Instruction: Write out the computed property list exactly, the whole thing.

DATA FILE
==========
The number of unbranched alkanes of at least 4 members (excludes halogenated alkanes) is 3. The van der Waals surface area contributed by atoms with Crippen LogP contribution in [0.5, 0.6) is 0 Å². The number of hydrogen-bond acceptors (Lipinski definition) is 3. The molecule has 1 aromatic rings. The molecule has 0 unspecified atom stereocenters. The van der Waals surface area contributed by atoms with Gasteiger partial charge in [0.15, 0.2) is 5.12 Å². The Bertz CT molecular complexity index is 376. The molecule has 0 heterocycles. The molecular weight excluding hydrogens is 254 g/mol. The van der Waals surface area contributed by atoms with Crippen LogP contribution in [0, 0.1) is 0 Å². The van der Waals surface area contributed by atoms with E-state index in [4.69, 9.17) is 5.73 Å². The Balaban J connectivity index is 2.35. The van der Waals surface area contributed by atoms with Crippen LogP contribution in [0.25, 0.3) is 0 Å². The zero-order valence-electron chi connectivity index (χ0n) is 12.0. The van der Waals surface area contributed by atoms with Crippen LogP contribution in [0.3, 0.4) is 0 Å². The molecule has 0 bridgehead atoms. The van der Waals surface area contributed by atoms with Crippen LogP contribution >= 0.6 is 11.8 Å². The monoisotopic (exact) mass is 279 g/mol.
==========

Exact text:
The number of unbranched alkanes of at least 4 members (excludes halogenated alkanes) is 3. The van der Waals surface area contributed by atoms with Crippen LogP contribution in [0.5, 0.6) is 0 Å². The number of hydrogen-bond acceptors (Lipinski definition) is 3. The molecule has 1 aromatic rings. The molecule has 0 unspecified atom stereocenters. The van der Waals surface area contributed by atoms with Gasteiger partial charge in [0.15, 0.2) is 5.12 Å². The Bertz CT molecular complexity index is 376. The molecule has 0 heterocycles. The molecular weight excluding hydrogens is 254 g/mol. The van der Waals surface area contributed by atoms with Crippen LogP contribution in [0, 0.1) is 0 Å². The van der Waals surface area contributed by atoms with E-state index in [4.69, 9.17) is 5.73 Å². The Balaban J connectivity index is 2.35. The van der Waals surface area contributed by atoms with Crippen LogP contribution in [0.25, 0.3) is 0 Å². The zero-order valence-electron chi connectivity index (χ0n) is 12.0. The van der Waals surface area contributed by atoms with Crippen LogP contribution in [0.3, 0.4) is 0 Å². The molecule has 0 bridgehead atoms. The van der Waals surface area contributed by atoms with Crippen LogP contribution >= 0.6 is 11.8 Å². The monoisotopic (exact) mass is 279 g/mol.